How I Photographed “Crossing the Bridge”

by | Mar 26, 2021

Today’s Post by Joe Farace

“It is not good to cross the bridge before you get to it.”—Judi Dench

The featured image is from my book The Complete Guide to Digital Infrared Photography. By the way, this was not my suggested title for this book. As is quite common in the photo book world, this title was shoved down my throat by the publisher. I  preferred something much less pretentious and more accurate, such as Getting Started with Infrared Photography. Used copies of the book are available at bargain prices from Amazon and this image can be found in Chapter Four on “Capturing Options.”

How I made this shot: This image made at Barr Lake State Park in Colorado. It was shot using a tripod-mounted FujiFilm 3.1-megapixel S20 Pro camera with a Super EBC Fujinon 6x optical zoom lens (equivalent to 35 – 210mm) using a 58mm Hoya R72 Infrared filter that, at the time, was the least expensive way to create IR images with a on-camera filter. Right now, a 58mm Hoya R72 is still relatively inexpensive at $49.95 and is one of the three basic filters that can be found in my infrared filter kit. Exposure was 1/5 sec at f/2.8 and ISO 200.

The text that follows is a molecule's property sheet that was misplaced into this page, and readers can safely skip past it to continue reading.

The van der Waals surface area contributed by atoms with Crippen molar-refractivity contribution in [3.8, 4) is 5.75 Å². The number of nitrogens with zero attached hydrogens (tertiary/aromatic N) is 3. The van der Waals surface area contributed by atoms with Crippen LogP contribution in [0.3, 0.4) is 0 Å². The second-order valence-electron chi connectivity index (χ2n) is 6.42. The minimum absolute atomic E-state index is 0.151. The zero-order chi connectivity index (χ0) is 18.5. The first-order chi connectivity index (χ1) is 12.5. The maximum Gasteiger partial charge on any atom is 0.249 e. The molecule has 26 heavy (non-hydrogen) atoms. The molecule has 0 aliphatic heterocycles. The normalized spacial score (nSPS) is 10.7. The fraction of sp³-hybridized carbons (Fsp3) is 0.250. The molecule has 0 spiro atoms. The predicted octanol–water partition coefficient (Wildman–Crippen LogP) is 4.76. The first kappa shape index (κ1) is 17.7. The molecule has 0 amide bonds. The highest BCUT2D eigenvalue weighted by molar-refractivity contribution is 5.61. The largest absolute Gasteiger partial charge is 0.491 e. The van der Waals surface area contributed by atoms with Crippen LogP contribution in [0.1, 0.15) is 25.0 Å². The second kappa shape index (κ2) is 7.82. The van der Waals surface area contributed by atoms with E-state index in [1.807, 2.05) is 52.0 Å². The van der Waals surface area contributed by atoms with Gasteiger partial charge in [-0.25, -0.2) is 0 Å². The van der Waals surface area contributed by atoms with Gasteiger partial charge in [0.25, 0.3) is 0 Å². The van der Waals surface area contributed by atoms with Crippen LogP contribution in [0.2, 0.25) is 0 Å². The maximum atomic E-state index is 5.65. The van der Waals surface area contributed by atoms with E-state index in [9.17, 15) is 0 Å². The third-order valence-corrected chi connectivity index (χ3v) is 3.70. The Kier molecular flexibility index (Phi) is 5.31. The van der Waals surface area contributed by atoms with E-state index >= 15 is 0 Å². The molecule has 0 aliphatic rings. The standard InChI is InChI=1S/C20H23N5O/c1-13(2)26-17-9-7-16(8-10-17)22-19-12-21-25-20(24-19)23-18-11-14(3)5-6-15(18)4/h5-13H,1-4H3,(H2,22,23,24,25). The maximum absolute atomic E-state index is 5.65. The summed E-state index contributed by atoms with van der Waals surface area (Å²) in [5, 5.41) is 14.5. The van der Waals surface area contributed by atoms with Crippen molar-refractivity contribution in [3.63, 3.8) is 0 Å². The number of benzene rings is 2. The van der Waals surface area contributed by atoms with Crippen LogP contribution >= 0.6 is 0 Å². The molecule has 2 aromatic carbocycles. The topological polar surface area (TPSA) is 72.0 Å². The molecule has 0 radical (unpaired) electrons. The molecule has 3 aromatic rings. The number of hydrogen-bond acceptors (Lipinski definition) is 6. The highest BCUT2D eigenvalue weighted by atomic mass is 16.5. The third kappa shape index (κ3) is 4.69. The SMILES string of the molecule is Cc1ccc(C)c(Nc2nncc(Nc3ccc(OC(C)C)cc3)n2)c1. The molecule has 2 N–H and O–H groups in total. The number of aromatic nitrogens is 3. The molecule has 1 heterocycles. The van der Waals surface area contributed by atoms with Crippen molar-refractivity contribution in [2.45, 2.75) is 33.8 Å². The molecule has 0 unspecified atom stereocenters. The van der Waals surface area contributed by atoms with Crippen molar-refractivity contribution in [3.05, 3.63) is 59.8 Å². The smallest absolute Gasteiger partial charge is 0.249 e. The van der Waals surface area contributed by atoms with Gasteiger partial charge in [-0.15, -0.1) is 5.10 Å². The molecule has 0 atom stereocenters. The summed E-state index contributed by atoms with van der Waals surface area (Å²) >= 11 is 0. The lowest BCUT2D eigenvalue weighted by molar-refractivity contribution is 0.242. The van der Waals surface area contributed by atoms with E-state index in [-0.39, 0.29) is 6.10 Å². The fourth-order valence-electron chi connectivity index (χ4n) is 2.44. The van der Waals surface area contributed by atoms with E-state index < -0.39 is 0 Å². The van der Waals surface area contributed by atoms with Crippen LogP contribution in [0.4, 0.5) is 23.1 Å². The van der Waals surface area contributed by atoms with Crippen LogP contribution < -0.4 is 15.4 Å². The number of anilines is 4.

The original JPEG image was toned using Pixel Genius’ PhotoKit. If you follow that link you’ll discover that PixelGenius has stopped developing this plug-on along with their other products and have released PhotoKit, PhotoKit Sharpener and PhotoKit Color as freeware without requiring serial numbers or activation. Be sure to download PhotoKit. It does more than just toning and I’ve found its burning and dodging tools to be indispensable when working in Photoshop.

While the above image was made using an infrared filter and that remains the least expensive way for anyone to get started with infrared photography, this method has some limitations, mainly the slow shutter speeds produced. That’s why most of my recent IR photography has been done using infrared-converted cameras. For a look at a comparison of the two methods, please read my post Infrared Capture Choices: On-Camera Filter or Conversion? when you have time.

I’ve found that Life Pixel does a great job with IR conversions and they have done most of the conversions for my Canon DSLRs and all of my Panasonic Lumix G-series cameras. This is not a paid or sponsored endorsement, just my experience.

My book, The Complete Guide to Digital Infrared Photography is available from Amazon for $21.29, with used copies starting from $16.98 as I write this. Creative Digital Monochrome Effects has a chapter on IR photography and is available from Amazon for $22.19 with used copies starting around two bucks. There are no Kindle copies available, sorry.